I am currently a first year PhD student in the industrial/organizational psychology program at Virginia Tech University.
My current research interests fall under the very broad topic of interpersonal gratitude.
More specifically, my research interests have diverged into two main areas: restaurant gratuity and interpersonal gratitude in the context of work.
Concerning restaurant gratuity, I am interested in the role societal norms play in tipping behavior in North America. In North America, the expectation to tip is almost mandatory. With that in mind, previous research has suggested that tipping behavior may not be linked with waitstaff service at all! With that in mind, I wish to show the impact of societal norms on tipping behavior to show that our perception of what other people tips drives our tip amount rather than the waitstaff quality.
On the other hand, my interest in interpersonal gratitude in the context of work is driven by the fact that I believe that we are not grateful enough. Did you know that in a study conducted at a crosswalk at Virginia Tech, only 5% of people thanked the driver?!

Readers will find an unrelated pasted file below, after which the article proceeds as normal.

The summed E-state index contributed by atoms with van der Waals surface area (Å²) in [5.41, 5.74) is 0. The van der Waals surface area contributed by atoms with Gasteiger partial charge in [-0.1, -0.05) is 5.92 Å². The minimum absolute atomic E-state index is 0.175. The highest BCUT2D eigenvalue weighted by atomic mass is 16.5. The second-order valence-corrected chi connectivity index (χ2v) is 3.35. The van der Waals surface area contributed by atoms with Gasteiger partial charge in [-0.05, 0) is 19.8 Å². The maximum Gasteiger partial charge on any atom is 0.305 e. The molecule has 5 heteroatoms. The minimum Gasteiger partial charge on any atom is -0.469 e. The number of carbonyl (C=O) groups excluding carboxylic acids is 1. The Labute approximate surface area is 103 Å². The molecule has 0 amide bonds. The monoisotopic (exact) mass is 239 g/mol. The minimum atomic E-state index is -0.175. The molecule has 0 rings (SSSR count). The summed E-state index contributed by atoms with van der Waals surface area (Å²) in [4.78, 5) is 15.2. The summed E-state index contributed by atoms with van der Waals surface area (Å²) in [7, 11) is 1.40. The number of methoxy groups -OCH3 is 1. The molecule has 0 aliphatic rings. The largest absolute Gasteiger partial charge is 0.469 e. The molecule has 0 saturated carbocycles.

We work the majority of our life and for the majority of our days, so I believe this is a great way to capture the impact of interpersonal gratitude. Have you ever felt that fuzzy feeling when you have been thanked? Or even thanking someone else? My primary research seeks to try and quantify this ‘fuzzy feeling’. I hypothesize that increasing interpersonal gratitude can not only improve subjective well-being, but improve job satisfaction and work productivity and decrease employee turnover. Best of all – it is free to say thank you!!
Please find below my proposal for my restaurant gratitude research project below!